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Are Low-Carb & Keto Diets ‘Bad’ for Ovarian Cancer?

There has recently been significant discussion in clinical circles about the appropriateness of the ketogenic diet for the treatment of ovarian cancer. In this article, I summarise the available research on ketogenic diets and ovarian cancer to shed some light on whether it is or isn’t appropriate…

Key Findings:

  • Ovarian cancer cells are known to migrate to the omentum
  • These cells ‘co-opt’ fatty acids for use as fuel from adipocytes
  • Ketogenic diets do not worsen blood lipids in ovarian cancer patients
  • Ketogenic diets reduce total and visceral fat more than standard-care cancer diets
  • When compared to standard-care diet, a keto-diet might reduce cravings for fast food, sugar, and starch
  • Greater intakes of fat do not necessarily result in greater availability of fatty-acid fuels to cancers favouring this fuel-type
  • Dietary interventions should focus on reducing total fuel availability to cancer cells and also on reducing known drivers of cancer growth and proliferation
  • Low-carbohydrate and ketogenic diets that do not result in increased free fatty-acids or excessive serum ketone levels are likely to help reduce total fuel availability to ovarian cancer cells

There has recently been significant discussion in clinical circles about the appropriateness of the ketogenic diet for the treatment of ovarian cancer. There is, as with most cancer forms and their most appropriate dietary treatment, vociferous debate between advocates of low-carbohydrate and ketogenic diets, and those more inclined towards higher-carbohydrate approaches. There is also a lot of complexity due to the very diverse nature of cancers and cancer cells, even within an individual. In this article, I summarise the available research on ketogenic diets and ovarian cancer to shed some light on whether it is or isn’t appropriate…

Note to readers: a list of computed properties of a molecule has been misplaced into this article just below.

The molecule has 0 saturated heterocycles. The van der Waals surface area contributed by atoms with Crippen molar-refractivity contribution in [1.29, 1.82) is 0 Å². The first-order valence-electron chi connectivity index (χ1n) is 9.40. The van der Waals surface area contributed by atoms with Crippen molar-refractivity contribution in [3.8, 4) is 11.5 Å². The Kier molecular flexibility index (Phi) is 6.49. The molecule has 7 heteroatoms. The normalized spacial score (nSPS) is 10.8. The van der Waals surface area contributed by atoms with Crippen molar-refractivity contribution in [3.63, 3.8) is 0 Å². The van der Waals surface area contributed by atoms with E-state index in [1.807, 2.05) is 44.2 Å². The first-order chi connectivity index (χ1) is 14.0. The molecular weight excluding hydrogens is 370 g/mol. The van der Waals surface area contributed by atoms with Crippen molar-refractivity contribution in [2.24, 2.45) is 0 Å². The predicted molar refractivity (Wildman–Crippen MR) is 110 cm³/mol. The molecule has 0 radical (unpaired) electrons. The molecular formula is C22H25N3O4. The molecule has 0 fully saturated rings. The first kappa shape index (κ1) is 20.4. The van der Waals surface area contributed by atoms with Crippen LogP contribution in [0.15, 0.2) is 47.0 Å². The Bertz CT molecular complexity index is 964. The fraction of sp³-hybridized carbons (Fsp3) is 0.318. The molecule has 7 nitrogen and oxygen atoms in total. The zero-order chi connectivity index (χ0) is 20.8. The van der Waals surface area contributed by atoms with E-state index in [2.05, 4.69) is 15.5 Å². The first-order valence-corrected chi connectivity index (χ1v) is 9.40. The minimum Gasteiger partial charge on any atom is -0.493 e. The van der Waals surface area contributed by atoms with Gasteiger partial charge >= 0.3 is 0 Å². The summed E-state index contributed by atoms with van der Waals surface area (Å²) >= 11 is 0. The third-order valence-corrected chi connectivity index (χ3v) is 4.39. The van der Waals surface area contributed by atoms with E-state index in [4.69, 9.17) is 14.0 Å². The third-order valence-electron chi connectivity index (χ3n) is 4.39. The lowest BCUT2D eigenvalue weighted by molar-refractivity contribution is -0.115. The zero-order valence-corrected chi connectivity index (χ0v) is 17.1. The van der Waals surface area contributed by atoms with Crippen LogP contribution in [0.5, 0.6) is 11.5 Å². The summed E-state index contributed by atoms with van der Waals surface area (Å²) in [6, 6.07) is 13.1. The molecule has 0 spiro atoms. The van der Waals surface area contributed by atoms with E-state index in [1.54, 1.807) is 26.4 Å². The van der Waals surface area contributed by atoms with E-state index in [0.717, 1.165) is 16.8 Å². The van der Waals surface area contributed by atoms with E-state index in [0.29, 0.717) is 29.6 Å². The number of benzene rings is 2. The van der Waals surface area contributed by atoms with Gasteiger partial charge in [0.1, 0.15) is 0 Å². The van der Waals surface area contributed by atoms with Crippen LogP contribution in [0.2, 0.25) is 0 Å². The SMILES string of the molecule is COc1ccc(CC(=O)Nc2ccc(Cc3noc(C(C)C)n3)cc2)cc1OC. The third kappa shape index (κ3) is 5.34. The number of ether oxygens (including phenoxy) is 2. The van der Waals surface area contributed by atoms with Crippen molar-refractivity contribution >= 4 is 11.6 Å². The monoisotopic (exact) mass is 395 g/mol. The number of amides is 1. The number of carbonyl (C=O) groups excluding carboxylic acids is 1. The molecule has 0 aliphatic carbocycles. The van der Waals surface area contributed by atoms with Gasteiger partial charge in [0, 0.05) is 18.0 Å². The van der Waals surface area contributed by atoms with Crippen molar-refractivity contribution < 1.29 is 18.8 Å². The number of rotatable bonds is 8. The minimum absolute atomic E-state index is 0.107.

Tumours of the abdomen, including ovarian cancer, are characterised by widespread and rapid metastases in the peritoneal cavity.1 In particular, they have a clear predilection to metastasis to the omentum (a large ‘apron-like’ fold of peritoneum that hangs down from the stomach). It has been demonstrated that adipocytes (fat cells) of the omentum promote migration and invasion by ovarian cancer cells and that these processes are mediated by inflammatory adipokines including interleukin-8 (IL-8). In addition, in vitro and in vivo analysis has shown that ovarian cancer cells induce lipolysis in adipose tissue and increased β-oxidation in the cancer cells, suggesting that adipocytes are used as a source of fatty-acid-derived energy to fuel cancer growth. It is thought that this occurs due to upregulation of adipocyte Protein 2 (a fatty-acid carrier protein) in omental metastases compared to primary ovarian tumours.2 Ovarian cancer cells co-cultured with primary human omental adipocytes also express high levels of the fatty-acid receptor, CD36, which imports fatty acids into the cell for use.1

These findings taken together, suggest that ovarian cancer cells, when migrated to areas with a relative abundance of adipocytes (like the omentum) can induce adipose tissue to release fatty-acids and that this can be used efficiently as a fuel.

Anatomical illustration from Sobotta’s Human Anatomy (1908) showing the omentum.

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